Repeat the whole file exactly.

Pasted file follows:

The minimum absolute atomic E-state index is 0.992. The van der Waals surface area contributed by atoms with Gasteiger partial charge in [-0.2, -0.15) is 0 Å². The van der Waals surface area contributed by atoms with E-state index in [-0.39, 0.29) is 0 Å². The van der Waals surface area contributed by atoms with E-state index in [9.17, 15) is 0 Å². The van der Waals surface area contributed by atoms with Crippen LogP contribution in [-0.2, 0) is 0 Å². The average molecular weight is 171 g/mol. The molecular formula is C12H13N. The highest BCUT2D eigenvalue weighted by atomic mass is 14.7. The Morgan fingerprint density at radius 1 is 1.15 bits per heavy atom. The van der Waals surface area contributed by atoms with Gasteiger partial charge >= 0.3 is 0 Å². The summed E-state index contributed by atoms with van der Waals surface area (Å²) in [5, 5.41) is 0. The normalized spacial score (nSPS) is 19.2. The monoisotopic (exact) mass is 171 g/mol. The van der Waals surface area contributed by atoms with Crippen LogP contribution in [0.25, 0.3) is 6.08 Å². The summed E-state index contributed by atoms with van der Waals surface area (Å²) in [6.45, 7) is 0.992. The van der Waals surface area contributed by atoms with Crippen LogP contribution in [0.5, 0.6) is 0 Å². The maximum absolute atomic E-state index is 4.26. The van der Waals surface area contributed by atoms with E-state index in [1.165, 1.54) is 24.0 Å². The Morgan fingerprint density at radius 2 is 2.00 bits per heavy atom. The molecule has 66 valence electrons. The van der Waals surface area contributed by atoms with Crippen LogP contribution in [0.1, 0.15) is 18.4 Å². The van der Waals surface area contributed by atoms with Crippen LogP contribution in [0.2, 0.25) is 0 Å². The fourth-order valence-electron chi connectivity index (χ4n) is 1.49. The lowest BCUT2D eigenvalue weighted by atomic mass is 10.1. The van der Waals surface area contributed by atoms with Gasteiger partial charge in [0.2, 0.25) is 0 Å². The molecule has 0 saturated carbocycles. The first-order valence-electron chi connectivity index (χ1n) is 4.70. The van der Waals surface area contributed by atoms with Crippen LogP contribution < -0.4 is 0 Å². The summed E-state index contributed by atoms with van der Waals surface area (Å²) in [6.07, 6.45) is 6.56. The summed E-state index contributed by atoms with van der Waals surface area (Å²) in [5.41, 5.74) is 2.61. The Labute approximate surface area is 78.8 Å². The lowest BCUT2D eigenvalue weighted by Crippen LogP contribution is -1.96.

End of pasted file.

The minimum absolute atomic E-state index is 0.992. The van der Waals surface area contributed by atoms with Gasteiger partial charge in [-0.2, -0.15) is 0 Å². The van der Waals surface area contributed by atoms with E-state index in [-0.39, 0.29) is 0 Å². The van der Waals surface area contributed by atoms with E-state index in [9.17, 15) is 0 Å². The van der Waals surface area contributed by atoms with Crippen LogP contribution in [-0.2, 0) is 0 Å². The average molecular weight is 171 g/mol. The molecular formula is C12H13N. The highest BCUT2D eigenvalue weighted by atomic mass is 14.7. The Morgan fingerprint density at radius 1 is 1.15 bits per heavy atom. The van der Waals surface area contributed by atoms with Gasteiger partial charge >= 0.3 is 0 Å². The summed E-state index contributed by atoms with van der Waals surface area (Å²) in [5, 5.41) is 0. The normalized spacial score (nSPS) is 19.2. The monoisotopic (exact) mass is 171 g/mol. The van der Waals surface area contributed by atoms with Crippen LogP contribution in [0.25, 0.3) is 6.08 Å². The summed E-state index contributed by atoms with van der Waals surface area (Å²) in [6.45, 7) is 0.992. The van der Waals surface area contributed by atoms with Crippen LogP contribution in [0.5, 0.6) is 0 Å². The maximum absolute atomic E-state index is 4.26. The van der Waals surface area contributed by atoms with E-state index in [1.165, 1.54) is 24.0 Å². The Morgan fingerprint density at radius 2 is 2.00 bits per heavy atom. The molecule has 66 valence electrons. The van der Waals surface area contributed by atoms with Crippen LogP contribution in [0.1, 0.15) is 18.4 Å². The van der Waals surface area contributed by atoms with Crippen LogP contribution in [0.2, 0.25) is 0 Å². The fourth-order valence-electron chi connectivity index (χ4n) is 1.49. The lowest BCUT2D eigenvalue weighted by atomic mass is 10.1. The van der Waals surface area contributed by atoms with Gasteiger partial charge in [0.2, 0.25) is 0 Å². The molecule has 0 saturated carbocycles. The first-order valence-electron chi connectivity index (χ1n) is 4.70. The van der Waals surface area contributed by atoms with Crippen LogP contribution < -0.4 is 0 Å². The summed E-state index contributed by atoms with van der Waals surface area (Å²) in [6.07, 6.45) is 6.56. The summed E-state index contributed by atoms with van der Waals surface area (Å²) in [5.41, 5.74) is 2.61. The Labute approximate surface area is 78.8 Å². The lowest BCUT2D eigenvalue weighted by Crippen LogP contribution is -1.96.